In Spain, Adolf Hitler’s telegram in which he seems to have shown his first doubt about the victory of World War Two is now available.

It was written on January 2, 1942. This came just days after the Soviets defeated the Nazis in Battle of Moscow, a crucial turning point in the war.

Hitler sent the new year’s greetings to Munoz Grandes, a Spanish politician and general who led the Blue Division of volunteers in Spain that fought for Hitler.

Hitler inked the draft copy with bold pen and added the handwritten phrase “come what may” to the text. Experts called this a “seed of doubt” about Germany’s shifting fortunes.

The correction and the final letter were sent to the Russian government on January 2, 1942, just five days after his army fled Moscow following a nearly two-month-long German attempt at taking the Russian capital.

A telegram by Adolf Hitler in which he appears to show his first 'seed of doubt' about victory in World War Two has emerged in Spain. The Fuhrer annotated his letter in pencil with the phrase 'come what may'

Spain has seen a telegram from Adolf Hitler, in which Hitler appears to be showing his first “seed of doubt” about World War Two victory. In pencil, the Fuhrer added to his letter “Come what may”

The Battle of Moscow came at the end of the bruising Operation Barbarossa which was a major setback for the Nazis as the Soviet Union frustrated Hitler's eastern advances (pictured: German troops at the battle)

Battle of Moscow occurred at the close of Operation Barbarossa. It was a significant setback for Nazis because the Soviet Union stopped Hitler from advancing eastward.

The typed letter was sent by Hitler (pictured) on January 2, 1942, days before the Nazis were defeated by the Soviets in the Battle of Moscow

Hitler typed the letter (pictured below) just days before they were overthrown by the Soviets during the Battle of Moscow.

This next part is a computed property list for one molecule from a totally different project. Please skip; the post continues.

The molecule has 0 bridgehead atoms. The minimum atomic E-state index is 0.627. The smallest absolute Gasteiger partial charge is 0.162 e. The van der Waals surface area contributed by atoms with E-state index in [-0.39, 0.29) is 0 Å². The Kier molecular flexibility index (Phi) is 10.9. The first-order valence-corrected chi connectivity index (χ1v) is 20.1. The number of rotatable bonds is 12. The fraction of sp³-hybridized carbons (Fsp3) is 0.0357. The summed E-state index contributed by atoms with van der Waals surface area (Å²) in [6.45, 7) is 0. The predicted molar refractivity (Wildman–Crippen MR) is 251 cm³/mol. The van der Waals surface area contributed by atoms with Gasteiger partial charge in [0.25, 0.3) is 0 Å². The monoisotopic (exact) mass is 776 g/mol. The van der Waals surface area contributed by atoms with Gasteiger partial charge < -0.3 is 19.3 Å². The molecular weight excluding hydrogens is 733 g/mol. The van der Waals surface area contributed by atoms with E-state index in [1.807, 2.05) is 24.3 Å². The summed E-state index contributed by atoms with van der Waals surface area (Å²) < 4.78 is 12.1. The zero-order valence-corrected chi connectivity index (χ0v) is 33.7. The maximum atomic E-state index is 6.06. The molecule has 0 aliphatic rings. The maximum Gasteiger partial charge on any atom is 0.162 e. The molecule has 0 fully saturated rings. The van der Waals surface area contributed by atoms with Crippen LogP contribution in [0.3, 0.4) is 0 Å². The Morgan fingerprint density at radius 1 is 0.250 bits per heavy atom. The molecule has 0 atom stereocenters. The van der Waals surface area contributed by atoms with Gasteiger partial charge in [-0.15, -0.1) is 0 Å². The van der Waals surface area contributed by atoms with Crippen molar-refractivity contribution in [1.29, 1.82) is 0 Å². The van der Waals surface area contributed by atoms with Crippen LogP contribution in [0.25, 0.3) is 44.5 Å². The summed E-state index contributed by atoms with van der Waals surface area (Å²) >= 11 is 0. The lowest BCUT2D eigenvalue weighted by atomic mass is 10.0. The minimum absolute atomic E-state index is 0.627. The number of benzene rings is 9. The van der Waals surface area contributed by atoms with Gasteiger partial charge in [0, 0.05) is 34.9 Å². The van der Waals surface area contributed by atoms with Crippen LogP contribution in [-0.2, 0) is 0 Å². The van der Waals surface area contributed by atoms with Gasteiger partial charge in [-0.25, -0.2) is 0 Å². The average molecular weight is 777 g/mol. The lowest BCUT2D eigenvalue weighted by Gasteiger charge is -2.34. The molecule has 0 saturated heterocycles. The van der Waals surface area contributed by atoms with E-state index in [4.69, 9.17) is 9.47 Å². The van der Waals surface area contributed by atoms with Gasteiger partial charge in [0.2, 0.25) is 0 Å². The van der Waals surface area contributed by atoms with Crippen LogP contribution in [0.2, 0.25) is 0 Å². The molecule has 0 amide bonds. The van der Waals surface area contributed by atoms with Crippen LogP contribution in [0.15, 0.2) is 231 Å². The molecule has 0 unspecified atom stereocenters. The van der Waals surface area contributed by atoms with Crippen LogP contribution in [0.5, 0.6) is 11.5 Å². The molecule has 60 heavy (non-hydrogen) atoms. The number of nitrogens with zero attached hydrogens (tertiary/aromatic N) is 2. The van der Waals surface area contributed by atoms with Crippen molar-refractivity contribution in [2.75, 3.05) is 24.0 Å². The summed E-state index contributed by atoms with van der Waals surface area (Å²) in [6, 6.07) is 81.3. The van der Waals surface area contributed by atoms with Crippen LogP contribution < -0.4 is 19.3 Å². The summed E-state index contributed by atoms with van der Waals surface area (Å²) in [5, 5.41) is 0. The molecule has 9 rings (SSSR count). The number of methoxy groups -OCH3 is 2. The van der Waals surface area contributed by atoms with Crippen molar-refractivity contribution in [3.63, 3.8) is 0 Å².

It was the crucial moment that Soviet forces were able to resist an invasion by Germany, and it was called “The Battle of Moscow”.

Hitler may have been contemplating the imminent defeat at the time Hitler wrote the letter.

Munoz was later appointed deputy prime Minister under General Franco. He wrote: “Together with thoughts which go to my own nation, I wish Germany total victory over its enemies in the year that has just begun. 

“The present hardships can only affirm my faith in the ultimate victory. My sole desire is for the relationship between the two countries to become deeper and more intimate even at great sacrifices.

Munoz, who later served as deputy prime minister under General Franco, wrote a New Year's greetings letter to Hitler (pictured)

Munoz later became deputy prime Minister under General Franco and wrote Hitler a letter of New Year’s greetings (pictured).

The fascinating documents, including Hitler's telegram (pictured) have reemerged for sale at International Autograph Auctions of Malaga, Spain

Amazing documents such as Hitler’s Telegram (pictured) are available for purchase at International Autograph Auctions, Malaga, Spain

Manuscript notes show the telegram was received at Wolfsschanze, known as the Wolf’s Lair, which served as Hitler’s Eastern Front military HQ in the Masurian woods in modern-day Poland, on January 1 at 9pm.

The Luftwaffe officer Colonel Nicolaus Von Below submitted the document to Hitler on the next day. He served as Hitler’s adjutant. 

Hitler replied, “I am grateful for your kind wishes for the new year.” 

“I’m certain” [come what may]We will continue to fight our enemies as we have so far. And that will bring us the final victory. 

I write to you in gratitude and respect for the achievements of my country.  

Munoz added, “I ask for your excellence to ensure that we do not make any sacrifices for the ultimate victory of our unites arms.” 

“We are aware of what we fight for, and we have followed your orders since Grafenwoehr. Acceptance with the owed mercy

In a second note, Munoz, who commanded the volunteer Blue Division in Spain, said his fighters are following Hitler's orders 'without hesitation'

 In a second note, Munoz, who commanded the volunteer Blue Division in Spain, said his fighters are following Hitler’s orders ‘without hesitation’

The Battle of Moscow marked a key moment when Soviet forces began to hold off the German invasion

It was the Battle of Moscow that marked an important moment in Soviet resistance to German invaders.

German tanks are stationed in Matrenino near Russia in November 1941, months before the end of the Battle of Moscow

German tanks are stationed in Matrenino near Russia in November 1941, months before the end of the Battle of Moscow